Quality of life survey expands across B.C.


include Me! surveyors Amanda Marsh and Kayla Malicki practice completing the quality of life survey as part of their training.

CLBC is continuing to expand its survey of individuals’ quality of life in B.C. this year and will be surveying in all regions within three years. The survey, called include Me!, asks individuals CLBC serves how they would rate various aspects of their lives. The aim is to have a better understanding of individuals’ needs to provide improved supports and services.

Surveys will be taking place in the Vancouver Coastal and Simon Fraser regions, the South Fraser and Southern Interior regions, and this year are expanding into the Kootenays. Next year, CLBC is planning to extend the survey to Northern B.C. then to Vancouver Island.

The survey is based on the work of international quality of life expert Dr. Robert Schalock who evaluated quality of life in eight domains:

  • Emotional well-being
  • Interpersonal relations
  • Material well-being
  • Personal development
  • Physical well-being
  • Self-determination
  • Social inclusion
  • Rights

Service providers are key partners in recruiting survey respondents, and the survey results are helping them evaluate the impact of their services and efforts to improve their services. Seventeen service providers are participating this year and surveyors will be conducting about 1,500 surveys. The surveys are conducted by individuals CLBC serves who are hired and trained by a surveying company to do peer-to-peer interviews. The survey respondents have now been recruited and CLBC expects to complete the surveys by the end of March.

The Vernon and District Society for Community Living (VDACL) has been involved with include Me! for the past few years and will be continuing this year.

3949_CLBC_IncludeMe_Wordmark_ME_v8“We got involved because I thought it was a different way of looking at how we deliver services and how we evaluate our impact,” says Eileen Howell, Executive Director of VDACL. “I could see that it allowed for much more flexibility in how services were delivered by focusing on personal outcomes rather than very specific goals. Focusing on quality of life just makes sense and is easy for people to understand and communicate. I was excited to hear about the lives of the individuals we support so we could focus on areas where we could do better.”

After receiving the anonymous results in a report, VDACL incorporated the findings into its strategic plan and aligned their planning with the quality of life domains. They sat down with every individual they support, along with their support network, and completed a new plan for them, shifting from a goal-based approach to looking at personal outcomes. They’ve also used the information gathered from the include Me! survey and their revised individual support plans to redevelop their programs.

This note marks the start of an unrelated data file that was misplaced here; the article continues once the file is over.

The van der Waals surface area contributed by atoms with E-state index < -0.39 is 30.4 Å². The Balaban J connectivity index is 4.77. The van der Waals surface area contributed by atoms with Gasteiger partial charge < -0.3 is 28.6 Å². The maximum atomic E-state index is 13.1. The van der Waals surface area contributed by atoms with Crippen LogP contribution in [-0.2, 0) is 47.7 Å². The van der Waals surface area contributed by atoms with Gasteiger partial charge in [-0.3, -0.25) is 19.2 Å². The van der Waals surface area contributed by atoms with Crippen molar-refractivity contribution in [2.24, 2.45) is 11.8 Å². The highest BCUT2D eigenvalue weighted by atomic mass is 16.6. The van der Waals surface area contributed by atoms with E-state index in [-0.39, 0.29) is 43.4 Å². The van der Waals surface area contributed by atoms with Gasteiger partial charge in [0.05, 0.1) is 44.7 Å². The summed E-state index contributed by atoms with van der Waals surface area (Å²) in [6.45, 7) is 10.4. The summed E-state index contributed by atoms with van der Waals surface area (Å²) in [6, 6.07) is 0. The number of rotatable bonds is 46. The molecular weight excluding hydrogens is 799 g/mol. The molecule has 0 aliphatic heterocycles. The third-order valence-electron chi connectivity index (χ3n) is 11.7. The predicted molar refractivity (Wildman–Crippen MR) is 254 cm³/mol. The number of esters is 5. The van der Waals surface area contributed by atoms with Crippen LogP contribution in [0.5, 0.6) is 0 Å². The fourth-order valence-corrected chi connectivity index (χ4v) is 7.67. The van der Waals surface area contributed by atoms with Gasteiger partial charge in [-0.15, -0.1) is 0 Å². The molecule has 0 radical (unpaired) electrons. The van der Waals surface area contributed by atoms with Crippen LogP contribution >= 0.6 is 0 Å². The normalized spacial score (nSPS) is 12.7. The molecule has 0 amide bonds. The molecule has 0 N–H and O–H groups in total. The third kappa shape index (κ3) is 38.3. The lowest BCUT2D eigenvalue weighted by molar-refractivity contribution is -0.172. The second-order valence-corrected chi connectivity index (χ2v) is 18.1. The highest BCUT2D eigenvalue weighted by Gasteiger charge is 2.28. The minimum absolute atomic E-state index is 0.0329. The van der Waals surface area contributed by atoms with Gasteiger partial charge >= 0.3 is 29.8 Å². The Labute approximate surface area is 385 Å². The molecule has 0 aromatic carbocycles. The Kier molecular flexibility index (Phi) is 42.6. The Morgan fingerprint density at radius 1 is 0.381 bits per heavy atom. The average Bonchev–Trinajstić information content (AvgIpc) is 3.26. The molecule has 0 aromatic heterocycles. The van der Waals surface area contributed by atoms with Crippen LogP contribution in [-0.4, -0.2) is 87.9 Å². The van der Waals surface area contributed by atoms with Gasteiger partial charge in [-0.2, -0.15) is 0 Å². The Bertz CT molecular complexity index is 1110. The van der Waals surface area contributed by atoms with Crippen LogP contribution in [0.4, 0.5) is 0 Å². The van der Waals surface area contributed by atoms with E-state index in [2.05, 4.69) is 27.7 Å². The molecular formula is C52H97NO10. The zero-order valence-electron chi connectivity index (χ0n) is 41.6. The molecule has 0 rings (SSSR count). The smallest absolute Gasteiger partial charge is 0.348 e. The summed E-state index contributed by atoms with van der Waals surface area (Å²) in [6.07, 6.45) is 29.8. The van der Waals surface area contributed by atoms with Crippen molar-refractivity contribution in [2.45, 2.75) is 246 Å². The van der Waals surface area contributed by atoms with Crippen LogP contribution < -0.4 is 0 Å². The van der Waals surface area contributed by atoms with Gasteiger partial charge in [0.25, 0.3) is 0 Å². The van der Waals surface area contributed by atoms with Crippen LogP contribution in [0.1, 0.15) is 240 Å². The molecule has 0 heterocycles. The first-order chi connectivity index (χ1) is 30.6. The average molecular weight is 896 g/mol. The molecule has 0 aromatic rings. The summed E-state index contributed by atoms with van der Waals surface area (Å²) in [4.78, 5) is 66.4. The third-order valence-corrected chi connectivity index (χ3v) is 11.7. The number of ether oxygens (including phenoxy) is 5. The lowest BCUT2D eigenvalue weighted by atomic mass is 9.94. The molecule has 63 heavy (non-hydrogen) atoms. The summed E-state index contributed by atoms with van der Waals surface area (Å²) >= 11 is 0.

Eileen has noticed individuals have started asking more questions to staff and talking about their lives with others.  She’s also noticed they have more awareness about all aspects of their lives and some areas that they may have not considered prior to include Me!, such as rights and having a key to their own home. And individuals have been more willing to speak up and take on things they feel they should have more involvement in.

“Overall it has brought us together as an organization,” adds Eileen. “Everyone can see how they fit and we are able to be responsive.”

CLBC uses the insights learned from the survey results to inform policy and program decisions.

“Working within the quality of life framework allows us to talk about outcomes. The big picture things about life that really matter to people,” says Andrea Baker CLBC’s Manager of Quality Service Initiatives. “It moves us beyond conversations about goals, services and safety. It helps us understand what is truly important to people and gives us a better sense of how we can truly make a positive difference in the lives of those we collectively serve.”

In 2015/16, the survey extended to respondents in the general population to compare their responses. Of the eight domains, the individuals CLBC serves scored highest in the well-being domain and lowest in the social inclusion domain. The general population respondents scored higher than include Me! participants in the domains of Rights, Self-Determination, Social Inclusion, Interpersonal Relationships, and Emotional Well-Being. The include Me! participants scored higher than the general population respondents in the domain of Personal Development.

Almost three quarters of the individuals who have been asked to participate have said yes. Nearly 50 individuals are paid competitive wages to conduct the survey.

Caption text.

Frank Reimer (right) enjoys meeting and working with many different people in his role as an include Me! surveyor.

Frank Reimer of New Westminster is an include Me! surveyor, and he says it’s one of the best jobs he’s ever had. He estimates he’s done 50 surveys since he started in 2012. Frank tells respondents that there are no wrong answers, and encourages them to speak for themselves if they bring a family member with them to the survey.

“Meeting different people is really great and working with different people is lots of fun,” says Frank. “I enjoy the program and I’m going to stick with it.”

Service providers who are interested in participating in the next round of surveys in the fall of 2017 can contact Andrea Baker at Andrea.Baker@gov.bc.ca or 604-664-0101.

Taking the full measure of life

To read another story about how the include Me! quality of life survey is supporting agencies to provide more effective services, visit this story about how the Langley Association for Community Living has used the data to create new ways to discuss quality of life with those they support.

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